8.7.2 Selective feeding programmes
There are two approaches to the actual distribution of food: targeted and blanket. Within these two approaches there are two kinds of programmes: supplementary feeding programmes (which may be ‘targeted’ or ‘blanket’) and therapeutic feeding programmes.
Targeted supplementary feeding programmes
In this approach supplementary food is restricted to those individuals identified as the most malnourished, or most nutritionally vulnerable or at risk during nutritional emergencies. This includes pregnant women, lactating mothers and young children under five years of age (see Figure 8.4). The main objective of a targeted supplementary feeding programme is to prevent the moderately malnourished from becoming severely malnourished and consequently, to reduce the prevalence of severe acute malnutrition and associated mortality.
Blanket supplementary feeding programme
In blanket supplementary feeding programmes (SFP) food is distributed as a temporary measure to all vulnerable members of a population at risk of becoming malnourished without identifying the most malnourished. The general objective of a blanket SFP is to prevent widespread malnutrition and mortality.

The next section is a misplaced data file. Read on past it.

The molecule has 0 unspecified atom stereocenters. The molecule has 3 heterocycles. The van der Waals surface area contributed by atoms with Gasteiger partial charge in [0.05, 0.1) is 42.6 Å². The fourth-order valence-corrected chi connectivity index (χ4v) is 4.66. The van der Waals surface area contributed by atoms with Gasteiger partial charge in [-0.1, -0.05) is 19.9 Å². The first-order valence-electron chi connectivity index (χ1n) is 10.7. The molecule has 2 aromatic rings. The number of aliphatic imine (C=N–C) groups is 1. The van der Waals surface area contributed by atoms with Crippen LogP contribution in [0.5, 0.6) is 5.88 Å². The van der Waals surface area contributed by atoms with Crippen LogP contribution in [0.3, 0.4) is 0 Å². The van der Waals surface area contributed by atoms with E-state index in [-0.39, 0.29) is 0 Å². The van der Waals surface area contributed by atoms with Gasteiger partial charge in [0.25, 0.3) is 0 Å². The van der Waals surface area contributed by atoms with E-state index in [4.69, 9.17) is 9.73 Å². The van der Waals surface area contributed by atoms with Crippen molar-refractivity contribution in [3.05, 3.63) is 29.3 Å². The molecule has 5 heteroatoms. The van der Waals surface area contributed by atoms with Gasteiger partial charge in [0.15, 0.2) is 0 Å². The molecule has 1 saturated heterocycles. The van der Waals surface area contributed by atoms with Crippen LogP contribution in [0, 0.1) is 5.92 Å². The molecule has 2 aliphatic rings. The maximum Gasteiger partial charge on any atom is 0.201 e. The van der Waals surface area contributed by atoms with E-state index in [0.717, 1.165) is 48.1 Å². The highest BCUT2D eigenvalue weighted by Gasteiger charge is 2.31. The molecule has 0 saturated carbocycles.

Therapeutic feeding programme
Therapeutic feeding programmes (TFPs) provide a rehabilitative diet together with medical treatment for diseases and complications associated with the presence of severe acute malnutrition.
The specific aim of TFPs is to reduce mortality among acutely severely malnourished individuals and to restore health through rehabilitating them. TFPs may be administered through the following venues:
- Therapeutic feeding centre (TFC)
- Nutrition rehabilitation unit (NRU) at a hospital or health facility
- Community-based therapeutic care (CTC/OTP) programme.
Figure 8.5 shows a five-year-old Khesna, who is severely malnourished, drinking therapeutic milk at the UNICEF-supported feeding unit of Bissidimo Hospital in East Harerghe Zone of Oromia Region. The milk is rich in micronutrients and is the first phase of a feeding regimen—eight times daily—that helps the body recover from the shock of malnutrition and conditions it to digest food. Khesna must initially be fed small portions, slowly.
What is the objective of blanket supplementary feeding?
It is temporary measure for all vulnerable members of a population at risk of becoming malnourished, without identifying the most malnourished, to prevent widespread malnutrition and mortality.
In conclusion, food insecurity obliges households to use coping strategies that can, over time, lead to poor health consequences especially for vulnerable segments of the population. As a Health Extension Practitioner, household food insecurity is one of the major issues you should address, working closely with other stakeholders in your community.